Who's losing the most sleep: mum or baby?
The birth of a child is a joyous
event, but for parents there are some side effects of having a new
baby - including heavy eyes and dazed expressions!
You might want to spend every minute
tending to your baby's needs, but parents have needs too. If these
are ignored, you might find yourself in 'sleep debt'. This is a
build up of lost sleep that can lead to health problems.
Many new parents are shocked by the
exhaustion they feel from looking after a baby. Newborns require
constant attention and regular feeds, meaning that parents can lose
out on hours of crucial sleep during the night.
The National Sleep Foundation
recommends adults should be getting around seven to nine hours of
sleep per night. However, on average parents lose two hours of
sleep each night until their baby is five months old. This amounts
to 350 hours of sleep lost per year!
We've experienced the fatigue, short
temper and lack of focus from a poor night's sleep. But extreme
sleep deprivation can ultimately lead to you feeling down and
weakens your immunity.
Sleep loss can ease when your little
one starts sleeping through the night - for a child this means
getting a full six to eight hours. But this can come sooner for
some parents than others. So for now, we're giving you some tops on
how to reduce your sleep debt.
How to get more
Take a nap -
napping has many benefits. It can help you stay alert during the
day after loosing sleep at night. Our energy levels naturally dip
around 3pm and our resident sleep expert Dr Nerina says that we
should power nap for around 10-20 minutes.
Avoid stimulants -
try to avoid caffeine, alcohol and nicotine. Nicotine and caffeine
are stimulants. You may think that alcohol helps you to fall asleep
but it actually increases wakefulness during the night. Dr Nerina
says: "If you are having problems sleeping or are waking up feeling
tired no matter how much sleep you get, minimise caffeine and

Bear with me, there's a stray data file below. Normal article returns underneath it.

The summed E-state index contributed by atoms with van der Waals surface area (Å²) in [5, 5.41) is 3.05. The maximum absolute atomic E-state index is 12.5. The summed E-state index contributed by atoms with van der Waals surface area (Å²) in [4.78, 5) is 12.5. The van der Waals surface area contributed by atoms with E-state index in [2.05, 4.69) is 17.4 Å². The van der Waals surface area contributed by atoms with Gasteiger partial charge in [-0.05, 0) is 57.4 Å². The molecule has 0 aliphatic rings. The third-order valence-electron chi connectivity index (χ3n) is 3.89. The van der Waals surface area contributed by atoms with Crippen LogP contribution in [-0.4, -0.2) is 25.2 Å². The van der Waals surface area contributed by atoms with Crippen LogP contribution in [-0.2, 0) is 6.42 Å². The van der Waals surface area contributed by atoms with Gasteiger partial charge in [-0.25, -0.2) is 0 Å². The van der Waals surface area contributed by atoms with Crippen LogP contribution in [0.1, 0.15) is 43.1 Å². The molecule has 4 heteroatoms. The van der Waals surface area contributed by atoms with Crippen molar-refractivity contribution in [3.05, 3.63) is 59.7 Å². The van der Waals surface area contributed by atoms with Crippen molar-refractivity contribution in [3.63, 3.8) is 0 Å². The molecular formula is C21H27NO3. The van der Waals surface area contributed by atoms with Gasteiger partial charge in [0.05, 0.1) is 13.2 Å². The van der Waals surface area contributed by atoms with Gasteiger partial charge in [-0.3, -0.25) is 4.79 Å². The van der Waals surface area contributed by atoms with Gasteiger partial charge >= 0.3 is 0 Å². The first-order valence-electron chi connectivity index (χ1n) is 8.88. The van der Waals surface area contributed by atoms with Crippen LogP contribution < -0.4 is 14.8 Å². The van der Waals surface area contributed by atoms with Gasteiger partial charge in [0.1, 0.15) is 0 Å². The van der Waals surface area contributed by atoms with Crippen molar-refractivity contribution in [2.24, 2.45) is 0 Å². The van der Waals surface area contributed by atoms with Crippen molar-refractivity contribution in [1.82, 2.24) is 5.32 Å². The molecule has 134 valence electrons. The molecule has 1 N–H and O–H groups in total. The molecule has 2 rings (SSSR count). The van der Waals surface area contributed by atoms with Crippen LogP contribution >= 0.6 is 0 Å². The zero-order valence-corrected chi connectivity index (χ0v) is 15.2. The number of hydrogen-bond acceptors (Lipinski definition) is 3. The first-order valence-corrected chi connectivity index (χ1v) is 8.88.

increase your fluid intake by drinking more water, herbal teas and
dilute fruit juices. Remember, alcohol can also impair deep sleep
quality so you are likely to wake u[ feeling tired and fuzzy-headed
f you have overindulged the night before."
Get more sleep in
early - if you haven't yet given birth, try to get as much
sleep now as possible. Getting extra sleep in advance could mean
that the sleep deprivation wont feel as overwhelming once the baby
Sleep when your baby
sleeps - it's all too tempting to get straight to that
pile of washing once your baby has finally dropped off. Instead,
make sure you get a lie down in a calm and relaxed environment.
It;s not aways a good thing to try and force your baby into a
sleeping pattern, this naturally develops in time. But of course
this means that parents can lose out on sleep at night time, so it
might be best to catch some shut eye whenever you can during the
Don't look at the
clock - Dr Nerina says: "try to avoid looking at your
clock and registering the time. If you do this, you are more likely
to start worrying about how little sleep you will get if you don't
fall asleep again. This then reduces your chances of getting back
to sleep even further!". Instead, she suggests lying on your back
and breathing deeply, trying to consciously relax each part of your
body from your head back to your toes.